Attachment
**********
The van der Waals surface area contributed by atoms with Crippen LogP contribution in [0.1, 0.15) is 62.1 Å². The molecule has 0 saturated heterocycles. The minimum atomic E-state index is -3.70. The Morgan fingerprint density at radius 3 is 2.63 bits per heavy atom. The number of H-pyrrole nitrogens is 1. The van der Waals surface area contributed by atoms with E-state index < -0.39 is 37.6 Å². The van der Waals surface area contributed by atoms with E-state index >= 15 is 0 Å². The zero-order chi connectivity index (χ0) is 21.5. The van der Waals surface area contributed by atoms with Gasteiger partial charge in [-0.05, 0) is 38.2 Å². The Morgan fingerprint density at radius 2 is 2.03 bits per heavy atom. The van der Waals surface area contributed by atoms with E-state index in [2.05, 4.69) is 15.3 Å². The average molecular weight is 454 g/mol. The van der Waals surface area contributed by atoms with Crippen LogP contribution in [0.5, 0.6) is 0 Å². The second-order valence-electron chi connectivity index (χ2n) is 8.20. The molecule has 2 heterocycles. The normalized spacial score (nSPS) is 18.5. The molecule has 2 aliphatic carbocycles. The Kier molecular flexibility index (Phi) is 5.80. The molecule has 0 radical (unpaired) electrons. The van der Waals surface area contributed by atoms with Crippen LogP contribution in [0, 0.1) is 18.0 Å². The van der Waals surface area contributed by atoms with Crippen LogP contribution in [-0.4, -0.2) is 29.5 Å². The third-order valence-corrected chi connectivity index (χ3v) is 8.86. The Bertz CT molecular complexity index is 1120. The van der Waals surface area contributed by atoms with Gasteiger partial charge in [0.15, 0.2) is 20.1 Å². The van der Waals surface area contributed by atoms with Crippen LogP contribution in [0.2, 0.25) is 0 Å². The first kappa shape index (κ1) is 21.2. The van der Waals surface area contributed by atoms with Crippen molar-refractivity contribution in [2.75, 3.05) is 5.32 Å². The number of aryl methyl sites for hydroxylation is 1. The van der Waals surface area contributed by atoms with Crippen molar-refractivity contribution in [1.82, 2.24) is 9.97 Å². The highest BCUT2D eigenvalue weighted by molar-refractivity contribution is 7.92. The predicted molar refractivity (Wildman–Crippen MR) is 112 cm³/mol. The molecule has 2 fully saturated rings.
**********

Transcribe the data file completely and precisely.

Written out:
The van der Waals surface area contributed by atoms with Crippen LogP contribution in [0.1, 0.15) is 62.1 Å². The molecule has 0 saturated heterocycles. The minimum atomic E-state index is -3.70. The Morgan fingerprint density at radius 3 is 2.63 bits per heavy atom. The number of H-pyrrole nitrogens is 1. The van der Waals surface area contributed by atoms with E-state index < -0.39 is 37.6 Å². The van der Waals surface area contributed by atoms with E-state index >= 15 is 0 Å². The zero-order chi connectivity index (χ0) is 21.5. The van der Waals surface area contributed by atoms with Gasteiger partial charge in [-0.05, 0) is 38.2 Å². The Morgan fingerprint density at radius 2 is 2.03 bits per heavy atom. The van der Waals surface area contributed by atoms with E-state index in [2.05, 4.69) is 15.3 Å². The average molecular weight is 454 g/mol. The van der Waals surface area contributed by atoms with Crippen LogP contribution in [0.5, 0.6) is 0 Å². The second-order valence-electron chi connectivity index (χ2n) is 8.20. The molecule has 2 heterocycles. The normalized spacial score (nSPS) is 18.5. The molecule has 2 aliphatic carbocycles. The Kier molecular flexibility index (Phi) is 5.80. The molecule has 0 radical (unpaired) electrons. The van der Waals surface area contributed by atoms with Crippen LogP contribution in [0, 0.1) is 18.0 Å². The van der Waals surface area contributed by atoms with Crippen LogP contribution in [-0.4, -0.2) is 29.5 Å². The third-order valence-corrected chi connectivity index (χ3v) is 8.86. The Bertz CT molecular complexity index is 1120. The van der Waals surface area contributed by atoms with Gasteiger partial charge in [0.15, 0.2) is 20.1 Å². The van der Waals surface area contributed by atoms with Crippen LogP contribution in [0.2, 0.25) is 0 Å². The first kappa shape index (κ1) is 21.2. The van der Waals surface area contributed by atoms with Crippen molar-refractivity contribution in [2.75, 3.05) is 5.32 Å². The number of aryl methyl sites for hydroxylation is 1. The van der Waals surface area contributed by atoms with Crippen molar-refractivity contribution in [1.82, 2.24) is 9.97 Å². The highest BCUT2D eigenvalue weighted by molar-refractivity contribution is 7.92. The predicted molar refractivity (Wildman–Crippen MR) is 112 cm³/mol. The molecule has 2 fully saturated rings.